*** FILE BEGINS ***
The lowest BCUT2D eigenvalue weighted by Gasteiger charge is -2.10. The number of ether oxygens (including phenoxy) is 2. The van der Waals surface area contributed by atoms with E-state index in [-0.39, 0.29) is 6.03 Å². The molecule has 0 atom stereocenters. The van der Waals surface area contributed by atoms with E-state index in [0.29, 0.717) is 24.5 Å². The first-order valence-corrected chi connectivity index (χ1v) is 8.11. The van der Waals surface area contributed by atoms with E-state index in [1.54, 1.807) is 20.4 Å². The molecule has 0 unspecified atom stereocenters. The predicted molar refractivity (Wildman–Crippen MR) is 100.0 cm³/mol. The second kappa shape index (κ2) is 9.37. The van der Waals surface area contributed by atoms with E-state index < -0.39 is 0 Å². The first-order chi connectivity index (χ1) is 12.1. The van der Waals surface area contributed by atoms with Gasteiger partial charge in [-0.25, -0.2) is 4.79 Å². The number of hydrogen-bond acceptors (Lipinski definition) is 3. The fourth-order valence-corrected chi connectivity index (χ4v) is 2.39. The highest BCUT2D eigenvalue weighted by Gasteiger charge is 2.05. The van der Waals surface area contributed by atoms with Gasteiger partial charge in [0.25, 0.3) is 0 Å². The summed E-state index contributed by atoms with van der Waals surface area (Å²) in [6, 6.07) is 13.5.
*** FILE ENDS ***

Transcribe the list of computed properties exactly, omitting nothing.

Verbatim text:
The lowest BCUT2D eigenvalue weighted by Gasteiger charge is -2.10. The number of ether oxygens (including phenoxy) is 2. The van der Waals surface area contributed by atoms with E-state index in [-0.39, 0.29) is 6.03 Å². The molecule has 0 atom stereocenters. The van der Waals surface area contributed by atoms with E-state index in [0.29, 0.717) is 24.5 Å². The first-order valence-corrected chi connectivity index (χ1v) is 8.11. The van der Waals surface area contributed by atoms with E-state index in [1.54, 1.807) is 20.4 Å². The molecule has 0 unspecified atom stereocenters. The predicted molar refractivity (Wildman–Crippen MR) is 100.0 cm³/mol. The second kappa shape index (κ2) is 9.37. The van der Waals surface area contributed by atoms with E-state index < -0.39 is 0 Å². The first-order chi connectivity index (χ1) is 12.1. The van der Waals surface area contributed by atoms with Gasteiger partial charge in [-0.25, -0.2) is 4.79 Å². The number of hydrogen-bond acceptors (Lipinski definition) is 3. The fourth-order valence-corrected chi connectivity index (χ4v) is 2.39. The highest BCUT2D eigenvalue weighted by Gasteiger charge is 2.05. The van der Waals surface area contributed by atoms with Gasteiger partial charge in [0.25, 0.3) is 0 Å². The summed E-state index contributed by atoms with van der Waals surface area (Å²) in [6, 6.07) is 13.5.